Danica Patrick Is Going to Win $10,000 Off Ricky Stenhouse Jr.
The toughest women in racing talks managing her crew and expectations.
Danica Patrick doesn’t look tired, which is saying something because she was up early for the morning shows. She’s friendly and self-effacing, with a firm, lingering handshake (cold fingers indicating that the amped-up AC is getting to her or minor circulatory issue) that just might be engineered to show off her Tissot T-Race 2014, the latest piece to come out of her collaboration with Swiss watchmakers. There are diamonds in it because Danica likes diamonds. She’s very clear on this point. She’s very clear on every point.
Her no bullshit attitude is half the reason that Patrick is the favorite driver of just about everyone who doesn’t care about NASCAR. It’s also the reason that a fair number of people who care enormously about NASCAR – it’s either one or the other – have taken a shine to her since she made the transition from Indy Cars three years ago. The other half of the reason is that Danica Patrick looks like Danica Patrick. This is, by the way, no small feat. Most athletes look mildly terrifying in real life – too yoked, too small, too big, too confused – but Patrick looks pretty much exactly like the Patrick you’ve seen in commercials and this magazine. She’s not wearing a swimsuit and she doesn’t wear aviators indoors, but there’s no false advertising.
And, just as advertised, Patrick has opinions. She’s not the sort of interviewee who gets wrongfooted or nervous, but she’s not the sort to beat around the bush (or Busch) either. She talked to Maxim about how she manages her team and why her golf game is going to make her some money. And, yeah, she looked at her watch, but not as often as you’d think.
It seems like you’ve been speaking your mind of late.
I’ve always been like that to some degree. Eventually, in time, you earn credibility.
Public perception is basically a soapbox.
I would think that people think that, yeah, I’m aggressive, focused and a little intense – also funny sometimes.
I mean I’ve been lucky enough to be in the media since I was 14. So that’s been like 10 years, full time. Just kidding. I’m not 24 years old.
Is there anyone coming up through the ranks that you see as a natural ally or heir?
I’m like everybody else in that I see what you see on TV. And I’m not trying to make sure there are more women in this sport. I’m more about people reaching their potential, finding what they’re good at doing. And I think if you’re going to be good at anything you have to love it. There are days that it’s going to suck, there are going to be days that it’s really hard and people will put you down, bring you down, or watch you fall down. If you don’t really love what you’re doing, then you might stay down.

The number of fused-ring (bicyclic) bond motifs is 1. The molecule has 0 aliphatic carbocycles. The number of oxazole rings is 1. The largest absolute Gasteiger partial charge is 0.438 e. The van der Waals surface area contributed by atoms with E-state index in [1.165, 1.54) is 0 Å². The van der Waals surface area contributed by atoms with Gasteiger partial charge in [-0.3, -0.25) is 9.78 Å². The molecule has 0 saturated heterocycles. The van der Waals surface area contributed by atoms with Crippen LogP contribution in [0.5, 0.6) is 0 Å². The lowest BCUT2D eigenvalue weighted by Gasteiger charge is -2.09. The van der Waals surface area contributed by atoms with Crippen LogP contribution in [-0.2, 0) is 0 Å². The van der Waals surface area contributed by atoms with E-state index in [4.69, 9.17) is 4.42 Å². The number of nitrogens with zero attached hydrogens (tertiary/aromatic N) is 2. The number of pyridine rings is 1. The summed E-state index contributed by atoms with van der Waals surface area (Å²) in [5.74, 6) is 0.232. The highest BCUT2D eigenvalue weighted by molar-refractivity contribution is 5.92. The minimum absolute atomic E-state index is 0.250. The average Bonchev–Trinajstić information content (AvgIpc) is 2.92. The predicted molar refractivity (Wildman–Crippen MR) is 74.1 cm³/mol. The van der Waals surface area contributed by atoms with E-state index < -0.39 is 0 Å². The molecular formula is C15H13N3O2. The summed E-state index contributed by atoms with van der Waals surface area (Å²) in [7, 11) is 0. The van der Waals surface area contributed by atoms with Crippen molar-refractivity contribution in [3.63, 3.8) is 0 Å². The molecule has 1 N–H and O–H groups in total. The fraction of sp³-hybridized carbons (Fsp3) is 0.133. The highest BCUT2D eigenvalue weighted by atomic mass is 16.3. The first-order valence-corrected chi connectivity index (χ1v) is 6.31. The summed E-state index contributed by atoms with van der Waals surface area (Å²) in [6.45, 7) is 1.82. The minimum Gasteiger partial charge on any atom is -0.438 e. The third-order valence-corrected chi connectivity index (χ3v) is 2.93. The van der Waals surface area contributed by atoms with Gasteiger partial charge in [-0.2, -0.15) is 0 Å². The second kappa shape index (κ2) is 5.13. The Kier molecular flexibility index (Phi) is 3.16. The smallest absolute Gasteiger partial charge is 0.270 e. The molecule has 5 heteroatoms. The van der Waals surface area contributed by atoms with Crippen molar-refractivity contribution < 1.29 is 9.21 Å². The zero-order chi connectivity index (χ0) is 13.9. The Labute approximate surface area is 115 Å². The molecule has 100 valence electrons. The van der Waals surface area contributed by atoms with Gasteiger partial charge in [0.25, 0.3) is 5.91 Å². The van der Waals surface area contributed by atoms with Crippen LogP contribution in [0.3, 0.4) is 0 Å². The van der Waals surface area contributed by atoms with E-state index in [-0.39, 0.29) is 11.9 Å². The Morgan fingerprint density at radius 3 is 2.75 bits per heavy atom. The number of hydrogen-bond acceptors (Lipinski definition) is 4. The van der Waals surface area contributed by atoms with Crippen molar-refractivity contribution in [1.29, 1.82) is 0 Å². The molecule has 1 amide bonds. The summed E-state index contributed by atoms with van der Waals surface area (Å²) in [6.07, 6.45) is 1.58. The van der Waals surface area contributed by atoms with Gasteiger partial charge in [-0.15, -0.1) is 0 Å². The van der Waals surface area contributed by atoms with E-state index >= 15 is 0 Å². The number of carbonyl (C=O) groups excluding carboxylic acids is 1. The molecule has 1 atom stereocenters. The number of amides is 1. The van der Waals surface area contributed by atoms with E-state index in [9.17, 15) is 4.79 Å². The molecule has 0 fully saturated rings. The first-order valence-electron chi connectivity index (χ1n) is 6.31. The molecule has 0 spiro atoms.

What are the things that you enjoy most about racing?
The challenge of doing well and getting the car ready. When you have a good car and you’re passing cars it’s just fun. I mean that’s the real fun: the races.
What are some of your goals in the future as an immediate racer?
To win. I’d be an idiot if I didn’t say that even though it’s probably understood. I always set goals in the in terms of top 15 every weekend then top 10 and then…. You have keep your expectations realistic so that you’re not disappointed. If you just jump into something and say, “I’m going to win every weekend,” you’re in denial.
Is the culture of NASCAR significantly different that Indy Car?
Yeah. The culture is a little different; it’s full on.
It’s every weekend except for two for 40 weeks and being local in the Charlotte area and being by the race team. There is an expectation that the drivers will come to the race shop and participate and we have meetings after every race weekend. You’ve got to be present.
Given that, I’m imagining the team dynamic is incredibly important. How do you manage those relationships?
I don’t think that you could just make something work if it doesn’t work already. I think that you give it your best shot and keep morale up by showing your face – just like when the boss comes to the office. It’s a good thing for everybody and they want to see that it starts at the top and works its way down. I am one of the people at the top – not the only one but one of them – and having the driver around on off days demonstrates motivation, determination and commitment.
As you said, you’ve only been at this for three years. Do you ever struggle to listen and lead at the same time?
They go hand and hand. You learn from people so they don’t let anyone feel that this is not their thing too.
You boyfriend, Ricky Stenhouse Jr., also races NASCAR. Do the two of you ever bet on races?
I think we understand what’s serious and we don’t really go there. Its more betting on the golf. He bet me $10,000 that I would never ever be able to beat him. So it’s really all upside for me. I either die, which is something that will happen anyway, or I get $10,000.
The life expectancy for woman is considerably longer.
Yep. I feel pretty good about it.
I’m sitting here looking at you and I’m also seeing you on this television behind you and you’re in this evening gown and the whole thing. Do you think that your experience of being a NASCAR driver is different because of the glamorous elements of your public image?
You know they all wear makeup. Any guy who has a photo-shoot or commercial has on makeup.
It’s probably not worlds different. Our attire is probably different, but in this sport it’s all about sponsors so they keep us working and that means photoshoots and commercials. We all do kind of the same stuff. We all dress up.
Photos by Sean Gardner / Getty Images